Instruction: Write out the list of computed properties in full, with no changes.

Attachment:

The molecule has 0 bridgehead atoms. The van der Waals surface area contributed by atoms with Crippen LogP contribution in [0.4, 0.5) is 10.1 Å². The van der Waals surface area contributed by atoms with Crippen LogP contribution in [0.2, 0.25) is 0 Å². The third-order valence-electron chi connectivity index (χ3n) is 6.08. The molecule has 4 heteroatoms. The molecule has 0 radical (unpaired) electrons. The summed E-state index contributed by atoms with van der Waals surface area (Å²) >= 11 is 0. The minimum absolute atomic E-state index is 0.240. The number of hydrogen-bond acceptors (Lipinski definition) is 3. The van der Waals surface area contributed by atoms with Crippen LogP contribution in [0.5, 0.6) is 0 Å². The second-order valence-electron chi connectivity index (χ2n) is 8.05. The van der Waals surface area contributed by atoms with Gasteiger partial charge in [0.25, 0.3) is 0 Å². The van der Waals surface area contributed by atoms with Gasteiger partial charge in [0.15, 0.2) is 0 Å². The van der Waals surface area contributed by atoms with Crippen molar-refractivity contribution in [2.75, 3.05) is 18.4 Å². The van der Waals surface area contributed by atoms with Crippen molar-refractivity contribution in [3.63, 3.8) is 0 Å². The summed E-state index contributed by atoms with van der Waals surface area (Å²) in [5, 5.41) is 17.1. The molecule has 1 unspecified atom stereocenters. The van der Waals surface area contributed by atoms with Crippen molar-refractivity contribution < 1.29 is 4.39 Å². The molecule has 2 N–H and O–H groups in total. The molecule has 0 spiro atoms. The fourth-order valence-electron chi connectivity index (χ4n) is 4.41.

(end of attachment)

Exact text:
The molecule has 0 bridgehead atoms. The van der Waals surface area contributed by atoms with Crippen LogP contribution in [0.4, 0.5) is 10.1 Å². The van der Waals surface area contributed by atoms with Crippen LogP contribution in [0.2, 0.25) is 0 Å². The third-order valence-electron chi connectivity index (χ3n) is 6.08. The molecule has 4 heteroatoms. The molecule has 0 radical (unpaired) electrons. The summed E-state index contributed by atoms with van der Waals surface area (Å²) >= 11 is 0. The minimum absolute atomic E-state index is 0.240. The number of hydrogen-bond acceptors (Lipinski definition) is 3. The van der Waals surface area contributed by atoms with Crippen LogP contribution in [0.5, 0.6) is 0 Å². The second-order valence-electron chi connectivity index (χ2n) is 8.05. The van der Waals surface area contributed by atoms with Gasteiger partial charge in [0.25, 0.3) is 0 Å². The van der Waals surface area contributed by atoms with Gasteiger partial charge in [0.15, 0.2) is 0 Å². The van der Waals surface area contributed by atoms with Crippen molar-refractivity contribution in [2.75, 3.05) is 18.4 Å². The van der Waals surface area contributed by atoms with Crippen molar-refractivity contribution in [3.63, 3.8) is 0 Å². The summed E-state index contributed by atoms with van der Waals surface area (Å²) in [5, 5.41) is 17.1. The molecule has 1 unspecified atom stereocenters. The van der Waals surface area contributed by atoms with Crippen molar-refractivity contribution < 1.29 is 4.39 Å². The molecule has 2 N–H and O–H groups in total. The molecule has 0 spiro atoms. The fourth-order valence-electron chi connectivity index (χ4n) is 4.41.